The website Euractive.com has reported that on Friday, 10 June, the European Parliament opposed the new version of the Digital Services Act (DSA) drafted when a political consensus was reached in the April 2022 Trilogue.
The majority of MEPs believe that two crucial indents, 28 and 29, of the finalized wording of the proposal for the regulation breach that consensus.
Meanwhile, indent 28 is the most controversial. In the EP’s view this does not provide adequate protection for copyright holders as hosting service providers can be ordered to follow the notice and stay down rule when monitoring illegal content.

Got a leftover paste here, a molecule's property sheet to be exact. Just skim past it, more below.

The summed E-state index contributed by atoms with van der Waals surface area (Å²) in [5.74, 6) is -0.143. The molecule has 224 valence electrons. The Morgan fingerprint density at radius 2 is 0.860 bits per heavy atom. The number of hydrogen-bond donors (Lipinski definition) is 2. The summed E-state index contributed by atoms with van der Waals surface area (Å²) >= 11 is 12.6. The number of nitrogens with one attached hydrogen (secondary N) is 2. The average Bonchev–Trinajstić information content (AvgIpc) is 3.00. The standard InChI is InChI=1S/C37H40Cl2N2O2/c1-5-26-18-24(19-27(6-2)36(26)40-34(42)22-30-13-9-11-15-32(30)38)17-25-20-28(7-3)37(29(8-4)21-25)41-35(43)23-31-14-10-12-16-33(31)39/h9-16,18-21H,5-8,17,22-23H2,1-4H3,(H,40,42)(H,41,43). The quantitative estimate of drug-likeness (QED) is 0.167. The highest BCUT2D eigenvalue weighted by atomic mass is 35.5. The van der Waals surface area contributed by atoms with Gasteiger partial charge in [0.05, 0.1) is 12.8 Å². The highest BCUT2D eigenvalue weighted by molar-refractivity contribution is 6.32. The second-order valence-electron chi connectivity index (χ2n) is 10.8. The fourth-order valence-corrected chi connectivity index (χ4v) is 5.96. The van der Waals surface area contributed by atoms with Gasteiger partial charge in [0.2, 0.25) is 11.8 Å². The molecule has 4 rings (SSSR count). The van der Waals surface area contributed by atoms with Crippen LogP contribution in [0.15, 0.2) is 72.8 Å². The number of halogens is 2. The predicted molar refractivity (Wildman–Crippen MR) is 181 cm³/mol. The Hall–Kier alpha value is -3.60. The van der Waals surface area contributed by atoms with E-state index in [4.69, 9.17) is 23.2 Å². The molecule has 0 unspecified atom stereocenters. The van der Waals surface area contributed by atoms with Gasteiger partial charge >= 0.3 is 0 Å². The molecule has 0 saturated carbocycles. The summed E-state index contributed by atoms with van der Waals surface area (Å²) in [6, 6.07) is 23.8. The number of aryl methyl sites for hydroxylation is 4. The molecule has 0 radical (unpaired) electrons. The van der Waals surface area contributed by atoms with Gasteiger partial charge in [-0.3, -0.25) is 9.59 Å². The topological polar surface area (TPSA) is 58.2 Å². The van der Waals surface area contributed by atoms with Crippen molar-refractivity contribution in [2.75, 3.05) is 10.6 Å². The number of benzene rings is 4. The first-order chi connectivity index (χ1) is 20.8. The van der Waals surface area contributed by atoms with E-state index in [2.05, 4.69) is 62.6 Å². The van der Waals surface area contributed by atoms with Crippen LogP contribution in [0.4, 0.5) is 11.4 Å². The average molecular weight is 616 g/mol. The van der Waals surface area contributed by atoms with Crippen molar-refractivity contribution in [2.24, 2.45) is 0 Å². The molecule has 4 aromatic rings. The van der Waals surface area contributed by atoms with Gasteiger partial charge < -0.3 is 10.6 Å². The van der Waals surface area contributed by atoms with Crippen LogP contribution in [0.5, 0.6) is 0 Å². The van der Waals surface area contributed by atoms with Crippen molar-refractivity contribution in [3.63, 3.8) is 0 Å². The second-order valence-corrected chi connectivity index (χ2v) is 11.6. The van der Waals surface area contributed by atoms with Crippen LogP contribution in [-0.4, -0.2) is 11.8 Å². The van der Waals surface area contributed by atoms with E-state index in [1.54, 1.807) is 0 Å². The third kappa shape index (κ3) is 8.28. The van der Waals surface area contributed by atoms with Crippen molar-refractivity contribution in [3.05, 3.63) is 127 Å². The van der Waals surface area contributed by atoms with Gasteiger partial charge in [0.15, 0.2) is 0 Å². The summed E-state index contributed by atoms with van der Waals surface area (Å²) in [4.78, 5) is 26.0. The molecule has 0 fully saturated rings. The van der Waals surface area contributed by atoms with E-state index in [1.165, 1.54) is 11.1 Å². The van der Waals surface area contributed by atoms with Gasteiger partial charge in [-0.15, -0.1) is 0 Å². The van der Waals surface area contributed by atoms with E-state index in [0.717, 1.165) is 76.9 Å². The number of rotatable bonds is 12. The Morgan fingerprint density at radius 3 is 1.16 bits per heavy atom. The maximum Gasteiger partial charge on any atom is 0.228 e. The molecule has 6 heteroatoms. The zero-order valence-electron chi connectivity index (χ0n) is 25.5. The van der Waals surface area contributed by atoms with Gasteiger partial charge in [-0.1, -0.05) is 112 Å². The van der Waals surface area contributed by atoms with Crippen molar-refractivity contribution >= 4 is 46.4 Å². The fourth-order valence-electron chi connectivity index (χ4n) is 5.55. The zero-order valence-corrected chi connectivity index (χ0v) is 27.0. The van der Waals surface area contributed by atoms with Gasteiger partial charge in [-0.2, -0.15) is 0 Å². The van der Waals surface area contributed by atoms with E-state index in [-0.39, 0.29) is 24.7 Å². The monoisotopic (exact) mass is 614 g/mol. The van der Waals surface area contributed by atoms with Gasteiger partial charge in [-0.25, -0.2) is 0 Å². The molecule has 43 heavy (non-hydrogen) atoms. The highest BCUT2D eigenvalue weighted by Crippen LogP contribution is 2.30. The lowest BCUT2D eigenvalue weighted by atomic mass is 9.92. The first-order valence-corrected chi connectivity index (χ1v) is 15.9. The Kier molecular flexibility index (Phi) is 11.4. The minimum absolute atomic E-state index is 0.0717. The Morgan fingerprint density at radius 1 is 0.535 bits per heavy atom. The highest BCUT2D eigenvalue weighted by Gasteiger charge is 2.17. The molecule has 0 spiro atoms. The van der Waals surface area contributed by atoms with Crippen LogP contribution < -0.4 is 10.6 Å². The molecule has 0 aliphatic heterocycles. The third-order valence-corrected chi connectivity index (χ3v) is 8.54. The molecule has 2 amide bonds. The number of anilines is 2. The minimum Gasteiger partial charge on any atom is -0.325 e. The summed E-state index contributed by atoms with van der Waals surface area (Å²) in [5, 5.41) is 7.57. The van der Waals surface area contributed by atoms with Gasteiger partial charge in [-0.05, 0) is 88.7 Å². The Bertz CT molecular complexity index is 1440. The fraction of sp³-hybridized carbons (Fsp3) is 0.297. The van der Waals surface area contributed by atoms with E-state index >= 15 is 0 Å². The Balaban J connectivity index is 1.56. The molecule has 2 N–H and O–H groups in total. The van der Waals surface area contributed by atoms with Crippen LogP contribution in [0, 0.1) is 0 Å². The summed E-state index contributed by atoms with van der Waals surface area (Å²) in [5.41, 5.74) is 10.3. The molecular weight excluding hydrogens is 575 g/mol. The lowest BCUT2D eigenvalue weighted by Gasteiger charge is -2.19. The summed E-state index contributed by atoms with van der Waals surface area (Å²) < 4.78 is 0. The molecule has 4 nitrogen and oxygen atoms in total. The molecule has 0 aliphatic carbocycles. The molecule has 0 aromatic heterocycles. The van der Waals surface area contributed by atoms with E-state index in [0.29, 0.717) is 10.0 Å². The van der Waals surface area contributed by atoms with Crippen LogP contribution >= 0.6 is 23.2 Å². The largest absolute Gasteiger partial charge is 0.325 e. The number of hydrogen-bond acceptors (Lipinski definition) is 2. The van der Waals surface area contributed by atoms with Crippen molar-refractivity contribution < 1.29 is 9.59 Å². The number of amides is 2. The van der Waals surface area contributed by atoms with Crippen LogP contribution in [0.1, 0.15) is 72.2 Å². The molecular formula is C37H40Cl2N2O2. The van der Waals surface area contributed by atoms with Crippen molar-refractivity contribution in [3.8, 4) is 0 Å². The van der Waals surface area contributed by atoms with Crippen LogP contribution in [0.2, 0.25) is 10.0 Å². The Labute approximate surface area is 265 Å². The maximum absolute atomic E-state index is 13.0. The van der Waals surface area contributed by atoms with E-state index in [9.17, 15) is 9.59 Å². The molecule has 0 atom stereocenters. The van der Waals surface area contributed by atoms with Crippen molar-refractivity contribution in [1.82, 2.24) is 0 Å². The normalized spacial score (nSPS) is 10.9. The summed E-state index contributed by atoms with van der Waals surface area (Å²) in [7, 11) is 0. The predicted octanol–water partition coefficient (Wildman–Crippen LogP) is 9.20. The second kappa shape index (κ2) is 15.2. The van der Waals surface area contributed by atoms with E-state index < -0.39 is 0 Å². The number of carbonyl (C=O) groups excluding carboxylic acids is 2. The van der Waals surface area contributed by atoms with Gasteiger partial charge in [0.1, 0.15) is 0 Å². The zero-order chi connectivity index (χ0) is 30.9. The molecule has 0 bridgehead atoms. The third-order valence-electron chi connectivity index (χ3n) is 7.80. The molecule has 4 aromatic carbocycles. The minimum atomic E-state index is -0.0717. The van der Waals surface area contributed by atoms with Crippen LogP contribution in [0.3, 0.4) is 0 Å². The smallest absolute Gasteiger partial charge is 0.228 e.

A clause of that kind would be an exception to the upheld rule, already known from the E-commerce Directive, under which a general obligation cannot be placed on intermediaries to monitor content posted on their platforms. Although MEPs might not support inserting the indent 29 amendments into the Digital Services Act, they are willing to accept it as part of a compromise in which the Council of the European Union agrees that the version of indent 28 proposed by the EP can remain.
The objection raised in this matter is surprising, as a vote on the finalized version of the DSA was provisionally scheduled for an EP plenary session to be held on 4 July, 2022.